Well, I suppose March 15 does not portend holiday baking. The willow tree has transformed itself from a twiny cathedral of grey reeds to a cathedral of neon green chutes. But a rainy, rainy March Sunday makes me yearn for my family and comfort food, regardless of its seasonality. For me that is Meemaw's "Old English Fruitcake." I'm the kind of person who leaves Christmas lights up in the garden all year, because it's too heartbreaking to say goodbye to their magic. So why not eat homemade fruitcake under the Christmas lights in the garden. I think I will, thankyouverymuch.
I was reading Truman Capote at the kitchen table this morning, and his childhood memories so vividly evoke those of my own great-grandmother's home in Belhaven, NC. As I have mentioned, I never really got to know her because she passed when I was 8, but reading her handwriting and cooking her recipes at least allows me to shut my eyes and imagine, and go to a place in my mind that allows me to know her at this place in time, so far away from her Tidewater home and the last good pecan tree on that side of the Mississippi. Capote nails it and takes you to that place, through his own palace of memory.
Below is an excerpt from "A Christmas Memory," and you can listen to Truman's own recitation on "This American Life."
"It's always the same: a morning arrives in November, and my friend, as though officially inaugurating the Christmas time of year that exhilarates her imagination and fuels the blaze of her heart, announces: "It's fruitcake weather! Fetch our buggy. Help me find my hat."
The hat is found, a straw cartwheel corsaged with velvet roses out-of-doors has faded: it once belonged to a more fashionable relative. Together, we guide our buggy, a dilapidated baby carriage, out to the garden and into a grove of pecan trees. The buggy is mine; that is, it was bought for me when I was born. It is made of wicker, rather unraveled, and the wheels wobble like a drunkard's legs. But it is a faithful object; springtimes, we take it to the woods and fill it with flowers, herbs, wild fern for our porch pots; in the summer, we pile it with picnic paraphernalia and sugar-cane fishing poles and roll it down to the edge of a creek; it has its winter uses, too: as a truck for hauling firewood from the yard to the kitchen, as a warm bed for Queenie, our tough little orange and white rat terrier who has survived distemper and two rattlesnake bites. Queenie is trotting beside it now.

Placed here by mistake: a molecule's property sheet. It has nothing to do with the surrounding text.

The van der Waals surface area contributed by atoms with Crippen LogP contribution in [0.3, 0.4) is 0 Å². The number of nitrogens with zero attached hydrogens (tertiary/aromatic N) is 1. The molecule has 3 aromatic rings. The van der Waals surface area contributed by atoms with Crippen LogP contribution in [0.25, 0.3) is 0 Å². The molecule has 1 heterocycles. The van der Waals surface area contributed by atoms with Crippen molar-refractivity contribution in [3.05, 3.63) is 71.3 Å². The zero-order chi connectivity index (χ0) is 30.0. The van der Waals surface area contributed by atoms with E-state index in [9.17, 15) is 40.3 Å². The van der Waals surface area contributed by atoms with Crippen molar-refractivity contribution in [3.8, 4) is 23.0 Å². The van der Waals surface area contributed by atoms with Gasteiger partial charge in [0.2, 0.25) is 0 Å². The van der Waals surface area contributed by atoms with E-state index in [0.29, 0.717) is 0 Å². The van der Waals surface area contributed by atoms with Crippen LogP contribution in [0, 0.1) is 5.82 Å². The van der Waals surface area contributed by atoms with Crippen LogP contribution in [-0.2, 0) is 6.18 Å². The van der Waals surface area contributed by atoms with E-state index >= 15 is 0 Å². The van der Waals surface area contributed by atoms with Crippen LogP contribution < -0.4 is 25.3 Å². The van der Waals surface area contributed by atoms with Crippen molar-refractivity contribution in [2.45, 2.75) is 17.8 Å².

Three hours later we are back in the kitchen hulling a heaping buggyload of windfall pecans. Our backs hurt from gathering them: how hard they were to find (the main crop having been shaken off the trees and sold by the orchard's owners, who are not us) among the concealing leaves, the frosted, deceiving grass. Caarackle! A cheery crunch, scraps of miniature thunder sound as the shells collapse and the golden mound of sweet oily ivory meat mounts in the milk-glass bowl. Queenie begs to taste, and now and again my friend sneaks her a mite, though insisting we deprive ourselves. "We mustn't, Buddy. If we start, we won't stop. And there's scarcely enough as there is. For thirty cakes." The kitchen is growing dark. Dusk turns the window into a mirror: our reflections mingle with the rising moon as we work by the fireside in the firelight. At last, when the moon is quite high, we toss the final hull into the fire and, with joined sighs, watch it catch flame. The buggy is empty, the bowl is brimful.
We eat our supper (cold biscuits, bacon, blackberry jam) and discuss tomorrow. Tomorrow the kind of work I like best begins: buying. Cherries and citron, ginger and vanilla and canned Hawaiian pine-apple, rinds and raisins and walnuts and whiskey and oh, so much flour, butter, so many eggs, spices, flavorings: why, we'll need a pony to pull the buggy home."
Old English Fruit Cake
as transcribed by Elizabeth Wilkinson and adapted by Anne Sluck Becker
1 lb currants and 1 lb raisins
1/2 lb sliced candied citron
1/4 lb candied orange peel
1 pkg pitted dates
1/2 cup candied cherries or candied pineapple
2 cup flour
1/2 tsp baking powder
1/2 tsp salt
1 1/2 cup pecans
1 1/2 cup walnuts
1 tsp cinnamon
1/2 tsp mace
1 tsp nutmeg
1 tsp allspice
3/4 cup butter
1 cup dark brown sugar
Juice of 1 lemon
1/4 cup orange juice
1/3 cup ﬁg preserves
1/3 cup molasses or sorghum
Heat oven to 250. Grease 10-inch tube pan or 2 9"x5" inch loaf pans. Line bottom with wax paper, greased, and dust with flour. Combine the flour, baking powder, salt, and spices in a medium bowl and stir with a fork. Combine chopped nuts and dried and candied fruit in a separate, large bowl, and add about 1/2 c of the flour mixture. Mix up with your hands and break apart any clusters (make sure all pieces are coated with some flour). In another large bowl, combine the butter and sugar. Beat at high speed for 2 mins, scraping down the bowl as you go. Add eggs one at a time, beating well and scraping as you go. The batter should be soft and thick. Add preserves, molasses, and beat until you have a smooth brown batter. Add half of the remaining flour mixture and half of the orange juice, stirring with a wooden spoon after each addition until the flour or juice disappears into the batter. Repeat with remaining flour and juice. Add fruits and nuts, and stir to mix everything evenly. The batter will be very thick and stiff.
Scoop batter into prepared pans and bake at 250 for 2.5 - 3 hours, until cake springs back when touched at center. A wooden skewer should come out clean, then it's ready. Cool pans on wire rack for a half hour, then carefully remove cake from the pan. Wrap tightly in foil and store for up to 2 weeks at room temperature.
Note: you can sprinkle it with bourbon or rum every few days, but you would have to know where Ruth hid her stash. Only for special guests!